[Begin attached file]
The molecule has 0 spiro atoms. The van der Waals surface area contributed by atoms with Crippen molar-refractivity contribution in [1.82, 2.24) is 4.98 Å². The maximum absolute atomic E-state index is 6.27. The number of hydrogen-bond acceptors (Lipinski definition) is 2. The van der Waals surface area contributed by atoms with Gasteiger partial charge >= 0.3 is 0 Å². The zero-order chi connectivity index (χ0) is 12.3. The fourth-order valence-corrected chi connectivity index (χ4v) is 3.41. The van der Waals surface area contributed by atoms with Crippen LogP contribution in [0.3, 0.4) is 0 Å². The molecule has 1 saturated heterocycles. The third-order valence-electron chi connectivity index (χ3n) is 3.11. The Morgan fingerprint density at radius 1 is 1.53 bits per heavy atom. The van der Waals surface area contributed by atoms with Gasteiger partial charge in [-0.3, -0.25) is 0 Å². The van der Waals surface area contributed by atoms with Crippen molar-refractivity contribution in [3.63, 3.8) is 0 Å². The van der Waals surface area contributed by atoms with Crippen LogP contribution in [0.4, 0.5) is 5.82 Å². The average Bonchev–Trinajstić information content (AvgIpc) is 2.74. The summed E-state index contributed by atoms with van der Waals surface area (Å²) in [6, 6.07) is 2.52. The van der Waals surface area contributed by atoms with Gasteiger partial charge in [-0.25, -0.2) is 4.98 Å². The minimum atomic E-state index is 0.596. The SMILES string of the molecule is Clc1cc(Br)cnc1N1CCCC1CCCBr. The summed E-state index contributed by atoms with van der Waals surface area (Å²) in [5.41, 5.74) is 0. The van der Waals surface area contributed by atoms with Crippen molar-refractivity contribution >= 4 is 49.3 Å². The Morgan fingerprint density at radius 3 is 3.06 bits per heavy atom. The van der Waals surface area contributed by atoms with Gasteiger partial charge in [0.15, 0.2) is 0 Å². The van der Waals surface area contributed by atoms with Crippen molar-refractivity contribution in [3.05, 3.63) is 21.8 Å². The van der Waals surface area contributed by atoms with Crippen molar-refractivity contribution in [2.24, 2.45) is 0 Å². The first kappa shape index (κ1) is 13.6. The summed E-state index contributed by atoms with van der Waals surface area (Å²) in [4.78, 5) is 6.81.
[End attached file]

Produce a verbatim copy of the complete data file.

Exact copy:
The molecule has 0 spiro atoms. The van der Waals surface area contributed by atoms with Crippen molar-refractivity contribution in [1.82, 2.24) is 4.98 Å². The maximum absolute atomic E-state index is 6.27. The number of hydrogen-bond acceptors (Lipinski definition) is 2. The van der Waals surface area contributed by atoms with Gasteiger partial charge >= 0.3 is 0 Å². The zero-order chi connectivity index (χ0) is 12.3. The fourth-order valence-corrected chi connectivity index (χ4v) is 3.41. The van der Waals surface area contributed by atoms with Crippen LogP contribution in [0.3, 0.4) is 0 Å². The molecule has 1 saturated heterocycles. The third-order valence-electron chi connectivity index (χ3n) is 3.11. The Morgan fingerprint density at radius 1 is 1.53 bits per heavy atom. The van der Waals surface area contributed by atoms with Gasteiger partial charge in [-0.3, -0.25) is 0 Å². The van der Waals surface area contributed by atoms with Crippen molar-refractivity contribution in [3.63, 3.8) is 0 Å². The van der Waals surface area contributed by atoms with Crippen LogP contribution in [0.4, 0.5) is 5.82 Å². The average Bonchev–Trinajstić information content (AvgIpc) is 2.74. The summed E-state index contributed by atoms with van der Waals surface area (Å²) in [6, 6.07) is 2.52. The van der Waals surface area contributed by atoms with Gasteiger partial charge in [-0.25, -0.2) is 4.98 Å². The minimum atomic E-state index is 0.596. The SMILES string of the molecule is Clc1cc(Br)cnc1N1CCCC1CCCBr. The summed E-state index contributed by atoms with van der Waals surface area (Å²) in [5.41, 5.74) is 0. The van der Waals surface area contributed by atoms with Crippen molar-refractivity contribution >= 4 is 49.3 Å². The Morgan fingerprint density at radius 3 is 3.06 bits per heavy atom. The van der Waals surface area contributed by atoms with Gasteiger partial charge in [0.15, 0.2) is 0 Å². The van der Waals surface area contributed by atoms with Crippen molar-refractivity contribution in [3.05, 3.63) is 21.8 Å². The van der Waals surface area contributed by atoms with Crippen molar-refractivity contribution in [2.24, 2.45) is 0 Å². The first kappa shape index (κ1) is 13.6. The summed E-state index contributed by atoms with van der Waals surface area (Å²) in [4.78, 5) is 6.81.